The Red Dirt Community Comes to the Aid of the Tornado Victims

On Wednesday night, 16 tornadoes devastated much of Cleburne and Granbury, south of Fort Worth, leaving six people dead and millions of dollars worth of damage to the two normally sleepy towns. As Wednesday night rolled into Thursday morning, it took but only a few text messages between a couple of guys that care enough to put their impressive contacts-lists to good use to assist those who were suddenly in-need of extreme assistance.

As he listened to the news of the storms, Tony Avezzano, the owner of Coach Joe's Hat Tricks in Lewisville, where the popular, syndicated and locally-based Texas Country radio show, Texas Red Dirt Roads will be broadcast from over the next few weeks, immediately thought of his friend and Texas Country artist Steve Helms and his family, who live in Cleburne.

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After texting Helms to make sure all was well with him, at least, Avezzano reached out to Justin Frazell, the host of Texas Red Dirt Roads and morning DJ on 95.9 The Ranch to come up with a plan to make this past Sunday's broadcast into one that would help the folks of Granbury and Cleburne.

Such altruistic endeavors aren't new concepts to either Avezzanno or Frazell, as both have helped raise immense amounts of money for various charities through events they've hosted in the past, including Avezzano's Coach Joe Memorial Golf Tournament, benefitting the Troy Aikman Foundation and Frazell's March of Dimes-benefitting Putting for Preemies golf and music event.

After the texting, phone calls and schedule-shuffling was complete, Sunday's Texas Red Dirt Roads line-up had gone from an already impressive bill made up of The Rankin Twins, Mike Ryan and Phil Hamilton, into a full-day of over 20 singer-songwriters dedicating their time and talent to raise money for the American Red Cross Disaster Relief fund. Of course, the Red Cross is still in Granbury and Cleburne helping many affected families figure out what to do next.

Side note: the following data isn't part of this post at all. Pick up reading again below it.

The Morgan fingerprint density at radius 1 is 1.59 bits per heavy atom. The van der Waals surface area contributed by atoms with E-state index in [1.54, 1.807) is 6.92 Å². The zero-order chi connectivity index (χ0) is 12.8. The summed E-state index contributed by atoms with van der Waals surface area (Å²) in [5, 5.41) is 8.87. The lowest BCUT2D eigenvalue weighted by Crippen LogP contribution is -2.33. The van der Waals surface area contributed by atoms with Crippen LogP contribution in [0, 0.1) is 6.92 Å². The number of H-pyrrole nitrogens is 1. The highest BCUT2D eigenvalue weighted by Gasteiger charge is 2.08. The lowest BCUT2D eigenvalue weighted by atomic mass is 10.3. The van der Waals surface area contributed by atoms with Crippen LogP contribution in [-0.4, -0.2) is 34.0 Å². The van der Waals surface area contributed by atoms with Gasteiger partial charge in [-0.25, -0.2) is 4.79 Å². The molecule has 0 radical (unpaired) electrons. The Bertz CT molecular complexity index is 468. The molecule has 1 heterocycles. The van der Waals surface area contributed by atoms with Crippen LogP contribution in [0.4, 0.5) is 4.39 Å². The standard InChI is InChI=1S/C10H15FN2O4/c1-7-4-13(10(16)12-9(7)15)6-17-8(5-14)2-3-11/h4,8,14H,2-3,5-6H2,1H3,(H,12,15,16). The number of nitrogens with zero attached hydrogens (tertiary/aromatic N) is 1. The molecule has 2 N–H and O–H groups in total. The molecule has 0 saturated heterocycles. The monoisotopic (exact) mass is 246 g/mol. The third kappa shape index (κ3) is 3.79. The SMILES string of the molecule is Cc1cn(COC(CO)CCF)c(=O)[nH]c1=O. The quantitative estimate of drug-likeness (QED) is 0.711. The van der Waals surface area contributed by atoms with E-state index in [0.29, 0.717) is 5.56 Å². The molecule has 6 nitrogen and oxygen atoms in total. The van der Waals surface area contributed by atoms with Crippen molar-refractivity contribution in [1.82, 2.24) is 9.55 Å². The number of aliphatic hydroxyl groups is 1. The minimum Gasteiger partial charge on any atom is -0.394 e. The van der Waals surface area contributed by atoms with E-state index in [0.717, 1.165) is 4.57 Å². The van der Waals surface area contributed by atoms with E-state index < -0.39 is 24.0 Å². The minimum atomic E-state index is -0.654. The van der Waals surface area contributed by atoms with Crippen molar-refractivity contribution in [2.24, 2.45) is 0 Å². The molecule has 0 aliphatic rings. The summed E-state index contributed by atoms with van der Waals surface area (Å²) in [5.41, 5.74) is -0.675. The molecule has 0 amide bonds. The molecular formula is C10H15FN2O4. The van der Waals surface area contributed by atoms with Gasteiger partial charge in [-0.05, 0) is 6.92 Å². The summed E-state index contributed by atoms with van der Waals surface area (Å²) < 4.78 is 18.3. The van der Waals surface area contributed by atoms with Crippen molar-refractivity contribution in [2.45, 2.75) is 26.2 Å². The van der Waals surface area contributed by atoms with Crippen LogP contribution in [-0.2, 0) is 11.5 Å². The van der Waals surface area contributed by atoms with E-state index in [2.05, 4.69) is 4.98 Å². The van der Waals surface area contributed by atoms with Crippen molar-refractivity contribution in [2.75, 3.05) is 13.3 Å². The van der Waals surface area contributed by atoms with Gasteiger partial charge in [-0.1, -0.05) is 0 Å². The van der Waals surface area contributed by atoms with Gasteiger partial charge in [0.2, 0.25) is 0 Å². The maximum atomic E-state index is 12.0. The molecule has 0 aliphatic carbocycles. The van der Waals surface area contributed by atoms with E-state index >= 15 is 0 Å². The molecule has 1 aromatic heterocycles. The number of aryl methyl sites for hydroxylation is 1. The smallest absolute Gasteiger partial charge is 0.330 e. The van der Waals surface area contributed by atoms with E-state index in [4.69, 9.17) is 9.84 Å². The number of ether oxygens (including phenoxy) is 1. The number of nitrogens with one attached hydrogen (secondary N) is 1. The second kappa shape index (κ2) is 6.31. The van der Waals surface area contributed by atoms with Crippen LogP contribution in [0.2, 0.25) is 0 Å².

"When I realized that I had friends being affected by the storm," Avezzano said just before the first acts hit the stage on Sunday. "Helping make all of this happen was just the right thing to do. I texted Justin, and he was totally on-board. By the time I made my first phone call, I think he had ten artists lined-up."

Helms, who's seen regional chart success with songs such as "Nowhere But Texas" is not only a current resident of Cleburne, but he's a proud, born and bred-native of the hometown he shares with Texas Country giant Randy Rogers.

"I'm close with many people that suffered real damage to their property," Helms explained before his acoustic performance. "Several of my friend's houses, and my sister's house, took serious hits. I've been helping my sister out with her house this weekend, and it still isn't done."

Of course, there was tons of music to be heard, and it was plenty good. Having a line-up that's as large as this one - artists who weren't on the bill were literally showing up, guitar in-hand, ready to join in - will typically flesh-out some talent that isn't as well known as some of the bigger names. Sunday was no exception. Saginaw's Matt Nix and Matt Slovacek, hailing from Ennis, both were impressive and drew the chatty, packed room to a quieter roar as they played a couple of songs each. Kylie Rae Harris, one of the stars of the syndicated show Troubadour, TX, began the live-broadcast with her phenomenally soulful, sultry tones. Local songwriter Bobby Duncan also brought the goods as interrupted a weekend with his future in-laws to lend his voice.

Current Metroplex-dweller Mike Ryan, who's 2012 album Night Comes Falling is one of the best Texas Country albums to come from this area in the past few years, said he would've been there, even if he wasn't scheduled for the radio broadcast before-hand.

While the talent of Hamilton, the Rankin's (Amy and April), Bo Phillips, Chance Anderson, Charla Corn, Erica Perry, Matt Dunn, and many more, had yet to be heard after the first couple of hours of the benefit, the day was already a successful one with hundreds of patrons donating what must've been thousands upon thousands of dollars. When one puts it into that perspective, Texans helping Texans is anything but insignificant.

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